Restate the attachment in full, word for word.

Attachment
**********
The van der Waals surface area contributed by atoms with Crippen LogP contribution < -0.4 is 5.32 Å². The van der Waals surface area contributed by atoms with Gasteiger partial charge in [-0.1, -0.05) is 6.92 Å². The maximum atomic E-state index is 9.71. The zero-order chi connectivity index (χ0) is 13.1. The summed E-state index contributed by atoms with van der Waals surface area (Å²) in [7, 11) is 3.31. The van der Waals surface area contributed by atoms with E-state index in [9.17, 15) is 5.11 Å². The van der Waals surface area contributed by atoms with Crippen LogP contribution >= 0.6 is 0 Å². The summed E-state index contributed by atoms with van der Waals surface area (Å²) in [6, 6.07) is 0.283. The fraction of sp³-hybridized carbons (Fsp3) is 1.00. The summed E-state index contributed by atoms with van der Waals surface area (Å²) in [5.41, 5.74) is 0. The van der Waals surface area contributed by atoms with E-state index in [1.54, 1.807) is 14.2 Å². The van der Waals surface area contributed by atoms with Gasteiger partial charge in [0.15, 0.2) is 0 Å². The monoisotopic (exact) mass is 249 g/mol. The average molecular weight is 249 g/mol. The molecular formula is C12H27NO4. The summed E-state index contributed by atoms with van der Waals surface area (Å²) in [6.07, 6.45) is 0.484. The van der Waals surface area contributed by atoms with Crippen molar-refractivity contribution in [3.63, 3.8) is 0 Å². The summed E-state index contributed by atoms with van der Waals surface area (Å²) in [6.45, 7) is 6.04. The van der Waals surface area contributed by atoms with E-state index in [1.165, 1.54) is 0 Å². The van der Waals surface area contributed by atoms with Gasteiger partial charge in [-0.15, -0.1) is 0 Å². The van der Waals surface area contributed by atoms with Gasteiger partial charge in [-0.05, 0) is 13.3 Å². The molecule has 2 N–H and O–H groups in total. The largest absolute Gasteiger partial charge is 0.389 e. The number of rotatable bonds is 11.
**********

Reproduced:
The van der Waals surface area contributed by atoms with Crippen LogP contribution < -0.4 is 5.32 Å². The van der Waals surface area contributed by atoms with Gasteiger partial charge in [-0.1, -0.05) is 6.92 Å². The maximum atomic E-state index is 9.71. The zero-order chi connectivity index (χ0) is 13.1. The summed E-state index contributed by atoms with van der Waals surface area (Å²) in [7, 11) is 3.31. The van der Waals surface area contributed by atoms with E-state index in [9.17, 15) is 5.11 Å². The van der Waals surface area contributed by atoms with Crippen LogP contribution >= 0.6 is 0 Å². The summed E-state index contributed by atoms with van der Waals surface area (Å²) in [6, 6.07) is 0.283. The fraction of sp³-hybridized carbons (Fsp3) is 1.00. The summed E-state index contributed by atoms with van der Waals surface area (Å²) in [5.41, 5.74) is 0. The van der Waals surface area contributed by atoms with E-state index in [1.54, 1.807) is 14.2 Å². The van der Waals surface area contributed by atoms with Gasteiger partial charge in [0.15, 0.2) is 0 Å². The monoisotopic (exact) mass is 249 g/mol. The average molecular weight is 249 g/mol. The molecular formula is C12H27NO4. The summed E-state index contributed by atoms with van der Waals surface area (Å²) in [6.07, 6.45) is 0.484. The van der Waals surface area contributed by atoms with Crippen molar-refractivity contribution in [3.63, 3.8) is 0 Å². The summed E-state index contributed by atoms with van der Waals surface area (Å²) in [6.45, 7) is 6.04. The van der Waals surface area contributed by atoms with E-state index in [1.165, 1.54) is 0 Å². The van der Waals surface area contributed by atoms with Gasteiger partial charge in [-0.15, -0.1) is 0 Å². The van der Waals surface area contributed by atoms with Gasteiger partial charge in [-0.05, 0) is 13.3 Å². The molecule has 2 N–H and O–H groups in total. The largest absolute Gasteiger partial charge is 0.389 e. The number of rotatable bonds is 11.